Fine Art/Advice


Hi David,
      could you tell me please how masters of wildlife art, such as Durer, went about their work please? What techniques and approaches did they use in their drawings and paintings to capture detail, character, and that feel of realism?
      If photographs were not an option for some of these masters how did they sketch/paint wildlife?
       Are there any websites that discuss their techniques and given demonstrations of their techniques?

Kind Regards


Hi from the UK Gary,
Got a day?

I always find it difficult to get into the heads of long dead artists.
After all. they  were the only ones  who really knew, 'bottom line,' how's, why's and where fore's of why they did something!
The balance is speculation, sometimes misguided and opinionated and sometimes down right wrong!

Even so.

Fact is, artists throughout history studied hard and long.
Their apprenticeships were arduous and the taskmasters who taught them, often times, overtly critical and even cruel!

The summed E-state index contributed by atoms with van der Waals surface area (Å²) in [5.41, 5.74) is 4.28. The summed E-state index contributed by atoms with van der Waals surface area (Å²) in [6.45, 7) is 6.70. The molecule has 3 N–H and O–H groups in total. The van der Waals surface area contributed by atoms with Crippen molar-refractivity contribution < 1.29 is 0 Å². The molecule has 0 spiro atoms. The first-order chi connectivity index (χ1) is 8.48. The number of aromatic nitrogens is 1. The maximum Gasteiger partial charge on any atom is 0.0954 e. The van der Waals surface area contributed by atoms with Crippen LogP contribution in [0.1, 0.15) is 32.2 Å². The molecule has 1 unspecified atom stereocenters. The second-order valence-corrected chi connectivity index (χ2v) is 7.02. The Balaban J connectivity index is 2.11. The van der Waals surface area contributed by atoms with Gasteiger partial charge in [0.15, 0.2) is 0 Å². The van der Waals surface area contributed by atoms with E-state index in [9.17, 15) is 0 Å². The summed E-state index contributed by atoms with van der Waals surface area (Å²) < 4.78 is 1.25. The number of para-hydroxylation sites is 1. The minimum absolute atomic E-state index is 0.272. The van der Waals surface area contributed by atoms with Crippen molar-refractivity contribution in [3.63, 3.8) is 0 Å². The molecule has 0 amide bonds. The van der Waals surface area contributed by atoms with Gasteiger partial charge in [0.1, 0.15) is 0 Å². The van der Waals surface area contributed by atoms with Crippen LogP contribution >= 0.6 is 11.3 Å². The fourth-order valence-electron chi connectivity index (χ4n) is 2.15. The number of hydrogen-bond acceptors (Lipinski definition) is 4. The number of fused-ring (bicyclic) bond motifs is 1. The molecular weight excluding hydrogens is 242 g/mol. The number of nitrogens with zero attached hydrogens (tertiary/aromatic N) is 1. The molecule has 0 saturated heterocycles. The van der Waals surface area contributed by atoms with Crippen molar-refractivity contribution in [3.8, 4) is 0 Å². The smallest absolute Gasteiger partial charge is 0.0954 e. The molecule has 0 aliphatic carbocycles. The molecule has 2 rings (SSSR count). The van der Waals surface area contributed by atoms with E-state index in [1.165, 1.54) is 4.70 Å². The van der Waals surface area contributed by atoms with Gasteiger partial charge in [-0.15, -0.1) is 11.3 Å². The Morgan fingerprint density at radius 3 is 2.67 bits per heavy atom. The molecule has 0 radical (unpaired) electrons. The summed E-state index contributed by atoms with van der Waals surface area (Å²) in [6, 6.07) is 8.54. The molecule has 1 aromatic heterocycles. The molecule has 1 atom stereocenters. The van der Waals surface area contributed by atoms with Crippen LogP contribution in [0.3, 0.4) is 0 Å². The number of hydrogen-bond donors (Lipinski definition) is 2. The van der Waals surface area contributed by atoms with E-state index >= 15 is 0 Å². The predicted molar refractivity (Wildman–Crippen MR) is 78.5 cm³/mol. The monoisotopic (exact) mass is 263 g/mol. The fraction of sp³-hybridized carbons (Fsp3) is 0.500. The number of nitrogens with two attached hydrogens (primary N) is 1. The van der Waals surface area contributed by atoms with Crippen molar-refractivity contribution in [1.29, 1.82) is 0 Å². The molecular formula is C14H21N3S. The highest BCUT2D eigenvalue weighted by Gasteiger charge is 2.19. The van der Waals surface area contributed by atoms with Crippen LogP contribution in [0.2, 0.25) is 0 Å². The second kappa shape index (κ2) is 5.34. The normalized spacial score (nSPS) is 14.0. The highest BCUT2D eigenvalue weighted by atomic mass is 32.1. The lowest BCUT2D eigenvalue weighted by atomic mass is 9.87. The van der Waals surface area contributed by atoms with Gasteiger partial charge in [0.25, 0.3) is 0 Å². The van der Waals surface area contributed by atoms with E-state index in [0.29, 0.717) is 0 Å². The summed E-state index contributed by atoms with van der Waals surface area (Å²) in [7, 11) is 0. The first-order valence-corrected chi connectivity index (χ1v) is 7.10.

This meant that their observances were devout and the analytical approach to 'drawing' vital to their success.

Particularly our man.

The artist to whom I refer was Albrecht Durer (1471-1528), of Nuremburg, Germany.
So great was his fascination with animals and he took every opportunity to sketch or paint those he saw on his travels.

Perhaps the most famous of his animals is his water colour of a hare but equally fine is his biologically-accurate water colour of a stag beetle which may be used as an example of the objectivity of German art of the Renaissance, so strongly influenced by the Reformation.

Religious symbolism is replaced in Durer's art by realism, and in that realism, animals literally poured from Durer's brushes, as from the Noah's ark.
As you know there are bulls, tigers, lions, snakes, snails and walruses galore. Even a unicorn!
In a single ink drawing ( Virgin With a Multitude of Animals, 1503) there are 13 species — from camels to owls, all biologically accurate.